'It's everyone's journey M'aking transport more inclusive'
The National Autistic Society has joined the Department for Transport’s ‘It’s everyone’s journey’ campaign to improve disabled people's - including autistic people’s - access to public transport.
We wanted to be a founding partner for this campaign because you have told us how important it is to make transport more autism friendly. In our recent Autism Act survey we found out that 75% of autistic people say that unexpected changes, like delays, diversions and cancellations, make them feel socially isolated and 52% of autistic people said that a fear of experiencing unexpected changes has stopped them from going on a bus or train. As we highlighted in our Too Much Information campaign, autistic people can feel anxious about getting on public transport, so much so that they may be unable to leave the house at all.
We asked you to help us tell the Government that they should improve autism understanding on public transport - and it has listened. In its Inclusive Transport Strategy, the Government sets out plans for a national disability awareness campaign.
Today's announcement is the first part of this campaign, and the Government is asking transport companies, businesses and charities to sign up to support ‘It's everyone's journey’. From next year, our charity – alongside those other partners – will be helping to make sure the campaign reaches as many people as possible. We want to improve autism understanding among the millions of people who make journeys every year, to create a transport network and a society that works for autistic people.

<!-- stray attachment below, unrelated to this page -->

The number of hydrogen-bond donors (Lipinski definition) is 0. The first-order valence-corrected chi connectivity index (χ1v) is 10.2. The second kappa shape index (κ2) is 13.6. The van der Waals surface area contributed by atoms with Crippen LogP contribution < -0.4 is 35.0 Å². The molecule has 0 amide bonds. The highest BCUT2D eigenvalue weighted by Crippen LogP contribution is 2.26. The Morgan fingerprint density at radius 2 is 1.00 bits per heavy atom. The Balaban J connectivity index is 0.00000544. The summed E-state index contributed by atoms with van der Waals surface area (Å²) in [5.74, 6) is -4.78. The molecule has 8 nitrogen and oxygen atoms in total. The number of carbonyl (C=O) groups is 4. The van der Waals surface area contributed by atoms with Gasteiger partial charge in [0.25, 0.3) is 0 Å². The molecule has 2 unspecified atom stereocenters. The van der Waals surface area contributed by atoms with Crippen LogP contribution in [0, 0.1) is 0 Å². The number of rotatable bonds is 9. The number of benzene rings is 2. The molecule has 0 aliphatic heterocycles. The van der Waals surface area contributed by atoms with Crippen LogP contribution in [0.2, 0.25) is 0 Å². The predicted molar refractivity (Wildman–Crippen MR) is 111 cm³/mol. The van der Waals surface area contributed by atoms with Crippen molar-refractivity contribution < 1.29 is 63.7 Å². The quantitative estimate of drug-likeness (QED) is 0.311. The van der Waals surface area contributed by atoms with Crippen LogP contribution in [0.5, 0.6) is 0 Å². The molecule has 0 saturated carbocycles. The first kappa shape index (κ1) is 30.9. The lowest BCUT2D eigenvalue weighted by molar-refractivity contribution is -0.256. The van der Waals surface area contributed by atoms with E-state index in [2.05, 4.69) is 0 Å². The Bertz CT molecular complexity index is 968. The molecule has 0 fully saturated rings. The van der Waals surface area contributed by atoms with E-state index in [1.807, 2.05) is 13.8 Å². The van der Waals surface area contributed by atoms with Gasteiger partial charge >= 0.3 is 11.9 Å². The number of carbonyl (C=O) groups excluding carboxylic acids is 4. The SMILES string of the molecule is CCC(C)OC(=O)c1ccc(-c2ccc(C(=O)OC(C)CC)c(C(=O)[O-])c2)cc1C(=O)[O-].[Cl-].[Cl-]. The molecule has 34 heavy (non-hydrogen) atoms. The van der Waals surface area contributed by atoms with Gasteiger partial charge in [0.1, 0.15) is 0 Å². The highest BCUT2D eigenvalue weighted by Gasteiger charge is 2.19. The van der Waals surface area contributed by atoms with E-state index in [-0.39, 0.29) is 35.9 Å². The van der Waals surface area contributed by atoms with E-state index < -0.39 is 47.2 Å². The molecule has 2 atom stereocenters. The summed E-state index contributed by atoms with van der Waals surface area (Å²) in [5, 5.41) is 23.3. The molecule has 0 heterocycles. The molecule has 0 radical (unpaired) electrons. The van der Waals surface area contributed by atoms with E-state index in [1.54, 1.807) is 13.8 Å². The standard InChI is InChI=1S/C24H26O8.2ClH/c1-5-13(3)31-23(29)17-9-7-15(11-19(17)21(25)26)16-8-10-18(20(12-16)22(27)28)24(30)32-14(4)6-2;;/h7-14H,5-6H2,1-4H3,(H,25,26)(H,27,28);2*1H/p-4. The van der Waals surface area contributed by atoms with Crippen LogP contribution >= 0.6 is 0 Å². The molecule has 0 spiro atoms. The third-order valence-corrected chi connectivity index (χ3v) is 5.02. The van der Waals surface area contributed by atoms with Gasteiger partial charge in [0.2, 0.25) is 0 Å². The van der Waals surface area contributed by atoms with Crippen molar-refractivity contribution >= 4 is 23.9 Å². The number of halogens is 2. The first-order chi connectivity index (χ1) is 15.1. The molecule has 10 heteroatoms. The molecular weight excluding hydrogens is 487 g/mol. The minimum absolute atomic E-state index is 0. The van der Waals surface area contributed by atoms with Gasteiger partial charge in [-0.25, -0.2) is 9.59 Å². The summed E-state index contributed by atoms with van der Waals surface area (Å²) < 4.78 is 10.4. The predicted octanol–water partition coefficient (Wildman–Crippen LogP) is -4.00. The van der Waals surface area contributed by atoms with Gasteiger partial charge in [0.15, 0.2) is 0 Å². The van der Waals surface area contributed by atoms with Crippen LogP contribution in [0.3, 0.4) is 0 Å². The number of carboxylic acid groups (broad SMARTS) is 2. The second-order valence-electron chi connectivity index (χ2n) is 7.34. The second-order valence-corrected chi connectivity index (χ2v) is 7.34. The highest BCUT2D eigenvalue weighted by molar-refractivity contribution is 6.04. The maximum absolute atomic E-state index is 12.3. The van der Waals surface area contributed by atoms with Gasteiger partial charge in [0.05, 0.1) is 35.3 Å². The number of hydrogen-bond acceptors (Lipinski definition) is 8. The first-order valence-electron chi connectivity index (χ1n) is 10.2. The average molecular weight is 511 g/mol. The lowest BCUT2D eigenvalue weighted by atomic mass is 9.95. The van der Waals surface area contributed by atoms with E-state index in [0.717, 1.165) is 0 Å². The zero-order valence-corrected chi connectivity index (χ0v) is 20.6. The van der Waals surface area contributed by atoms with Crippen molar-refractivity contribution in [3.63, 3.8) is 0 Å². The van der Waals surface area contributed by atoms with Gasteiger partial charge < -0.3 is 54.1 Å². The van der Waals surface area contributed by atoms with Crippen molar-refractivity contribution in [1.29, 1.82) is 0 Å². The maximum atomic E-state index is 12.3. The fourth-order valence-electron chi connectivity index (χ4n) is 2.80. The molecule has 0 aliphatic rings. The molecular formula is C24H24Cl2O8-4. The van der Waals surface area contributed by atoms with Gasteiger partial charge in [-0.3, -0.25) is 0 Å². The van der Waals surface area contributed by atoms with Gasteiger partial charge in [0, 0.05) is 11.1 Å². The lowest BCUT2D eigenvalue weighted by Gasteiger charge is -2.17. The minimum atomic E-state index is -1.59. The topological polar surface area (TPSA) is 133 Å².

Here’s what Jane Harris, Director of External Affairs at the National Autistic Society, says about the campaign:
Our charity is really pleased to support this much-needed campaign.
"Autistic people are a huge part of our society - around 1 in 100 people. They need to travel school, work and to the shops, just like everyone else. But many autistic people can feel so anxious about travelling on buses and trains, that they find it hard to leave the house at all.
“It's not just worries about crowds, confusing announcements, and unexpected changes, like delays and diversions. It's also judgmental tuts and stares from other passengers, who see someone acting differently or in distress, but don’t recognise that it’s because they’re autistic.
"Research suggests that autistic people are four times more likely to be lonely than the general public. We won’t accept a world where autistic people are shut away. This campaign, alongside wider work with transport companies, has the potential to help create a public transport system that works for autistic people."
During World Autism Awareness Week 2019, we interviewed one of our content creators, Connor Ward, about how an act of kindness and understanding from a member of the public helped him get home on public transport after an unexpected change.
What we've done
We, along with our supporters, have been calling on the Government to recognise barriers and make public transport more accessible for autistic people. Many of you responded to the Government’s consultation and shared your story with them - and 10,000 people signed our open letter.
In 2018, we released our third in the series of Too Much Information videos, featuring autistic actress, Saskia Lupin. The film demonstrates some of the barriers autistic people can face getting on public transport.